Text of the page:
“Although I am unborn and My transcendental body never deteriorates, and although I am the Lord of all sentient beings, I still appear in every millennium in My original transcendental form.” (Lord Krishna, Bhagavad-gita, 4.6)
Friend1: The yada yada hi dharmasya verse from the Bhagavad-gita is very significant.
Friend2: For sure.
Friend1: Whenever and wherever. This implies that God keeps an eye on what goes on in the material world. Though time and karma combine to produce the just results at the appropriate time, there are special occasions that warrant a visit from the Divine Himself.
Friend2: Yes. When He sees fit to appear, He does. Krishna does everything at His own will.
Friend1: I’m sure you’ve come across this question. When people read that verse, they immediately assess the situation in the world at present. They most likely notice that irreligion, adharma, is rampant. They know that the saintly class of people requires protection. They wonder why doesn’t Krishna appear right now, to save the day.
Friend2: Reading the descriptions of His past descents, the avataras, is like connecting with Him directly. Even easier is chanting the holy names: Hare Krishna Hare Krishna, Krishna Krishna, Hare Hare, Hare Rama Hare Rama, Rama Rama, Hare Hare.
Friend1: That’s fine. I understand that. Krishna is around already, everywhere. The very existence of life is proof of His presence. I will further refine the question. I know that God the person appears occasionally.
Friend2: In the personal form. The foolish mistake Him for an ordinary being. They fail to realize that His form is changeless and supreme.
Friend1: Got it. Why only occasionally, though? He says in every millennium, sambhavami yuge yuge.
Friend2: And you think that is too long a time, that the gap is wider than it needs to be?
Friend1: You nailed it. Appear more often, please. Occasionally isn’t cutting it [smiling]!
Friend2: Here’s the thing. To you and me, thousands of years is a long time. To the Supreme Lord occasionally can mean even a billion years. He looks at time on the grandest scale, which we should as well. He says that the person who really knows time understands the length of Brahma’s day and night. Brahma is the creator, the first living entity of the material world. He lives for an inconceivably long time. His day is billions of years. Imagine that.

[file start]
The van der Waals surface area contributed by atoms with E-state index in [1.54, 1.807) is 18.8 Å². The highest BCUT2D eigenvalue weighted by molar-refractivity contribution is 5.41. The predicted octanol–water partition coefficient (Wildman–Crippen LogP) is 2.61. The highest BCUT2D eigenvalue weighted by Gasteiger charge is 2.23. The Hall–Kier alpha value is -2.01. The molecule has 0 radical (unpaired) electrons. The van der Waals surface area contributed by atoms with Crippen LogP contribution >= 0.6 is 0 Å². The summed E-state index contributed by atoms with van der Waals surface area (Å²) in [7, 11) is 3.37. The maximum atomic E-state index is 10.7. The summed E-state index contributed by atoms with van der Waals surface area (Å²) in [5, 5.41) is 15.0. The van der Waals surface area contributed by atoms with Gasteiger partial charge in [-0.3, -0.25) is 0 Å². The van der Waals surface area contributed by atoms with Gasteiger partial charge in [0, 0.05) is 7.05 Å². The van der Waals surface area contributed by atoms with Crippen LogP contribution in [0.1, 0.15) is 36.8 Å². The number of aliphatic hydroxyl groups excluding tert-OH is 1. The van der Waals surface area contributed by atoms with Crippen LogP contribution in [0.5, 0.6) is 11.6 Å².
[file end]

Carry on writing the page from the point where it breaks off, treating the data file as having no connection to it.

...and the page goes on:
Friend1: By comparison, a day to us is nothing. Twenty-four hours.
Friend2: Exactly. For Brahma, billions of years is like twenty-four hours for us. Imagine, then, what Krishna considers billions of years to be. Due to being conditioned by material nature, we are tricked into thinking that the present manifestation of time will stay forever. Things are bad now, but they could be worse. They will inevitably change. We assign top priority to this lifetime, which we should, but there were many previous existences. There will be lifetimes in the future, too. Properly understanding time is one component of knowing God. The fact that He appears occasionally is great mercy, and He makes sure that those moments don’t get forgotten or lost. That is why there are books like the Puranas, Mahabharata and Ramayana. Hearing from those works is like Krishna appearing immediately. You and I have the ability to change occasionally to constantly.
In shastra described as occasionally,
Through bhakti changing to constantly.
By works like Ramayana reading,
That message man desperately needing.
Living for upwards of one hundred a year,
But consider countless lifetimes in rear.
For Krishna billions compared to the same,
But can arrive immediately through name.